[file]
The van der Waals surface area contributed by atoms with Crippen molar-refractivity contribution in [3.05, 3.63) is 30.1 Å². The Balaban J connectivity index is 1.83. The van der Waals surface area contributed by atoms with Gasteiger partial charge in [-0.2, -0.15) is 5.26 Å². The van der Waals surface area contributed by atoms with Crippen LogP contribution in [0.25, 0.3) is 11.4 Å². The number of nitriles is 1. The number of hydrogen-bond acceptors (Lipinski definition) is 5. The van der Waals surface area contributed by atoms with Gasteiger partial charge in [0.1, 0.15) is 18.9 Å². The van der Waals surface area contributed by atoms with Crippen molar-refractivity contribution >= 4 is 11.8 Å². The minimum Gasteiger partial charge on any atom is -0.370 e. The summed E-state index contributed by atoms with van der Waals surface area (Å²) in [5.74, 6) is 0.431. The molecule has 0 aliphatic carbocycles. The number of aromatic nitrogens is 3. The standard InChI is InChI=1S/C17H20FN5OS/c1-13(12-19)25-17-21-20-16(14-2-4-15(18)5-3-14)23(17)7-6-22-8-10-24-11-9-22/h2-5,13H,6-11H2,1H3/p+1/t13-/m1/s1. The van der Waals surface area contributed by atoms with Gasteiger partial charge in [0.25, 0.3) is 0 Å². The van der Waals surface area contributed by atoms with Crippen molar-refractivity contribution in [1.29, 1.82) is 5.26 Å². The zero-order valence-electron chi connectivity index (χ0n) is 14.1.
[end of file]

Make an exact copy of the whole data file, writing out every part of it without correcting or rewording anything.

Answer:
The van der Waals surface area contributed by atoms with Crippen molar-refractivity contribution in [3.05, 3.63) is 30.1 Å². The Balaban J connectivity index is 1.83. The van der Waals surface area contributed by atoms with Gasteiger partial charge in [-0.2, -0.15) is 5.26 Å². The van der Waals surface area contributed by atoms with Crippen LogP contribution in [0.25, 0.3) is 11.4 Å². The number of nitriles is 1. The number of hydrogen-bond acceptors (Lipinski definition) is 5. The van der Waals surface area contributed by atoms with Gasteiger partial charge in [0.1, 0.15) is 18.9 Å². The van der Waals surface area contributed by atoms with Crippen molar-refractivity contribution >= 4 is 11.8 Å². The minimum Gasteiger partial charge on any atom is -0.370 e. The summed E-state index contributed by atoms with van der Waals surface area (Å²) in [5.74, 6) is 0.431. The molecule has 0 aliphatic carbocycles. The number of aromatic nitrogens is 3. The standard InChI is InChI=1S/C17H20FN5OS/c1-13(12-19)25-17-21-20-16(14-2-4-15(18)5-3-14)23(17)7-6-22-8-10-24-11-9-22/h2-5,13H,6-11H2,1H3/p+1/t13-/m1/s1. The van der Waals surface area contributed by atoms with Gasteiger partial charge in [0.25, 0.3) is 0 Å². The van der Waals surface area contributed by atoms with Crippen molar-refractivity contribution in [1.29, 1.82) is 5.26 Å². The zero-order valence-electron chi connectivity index (χ0n) is 14.1.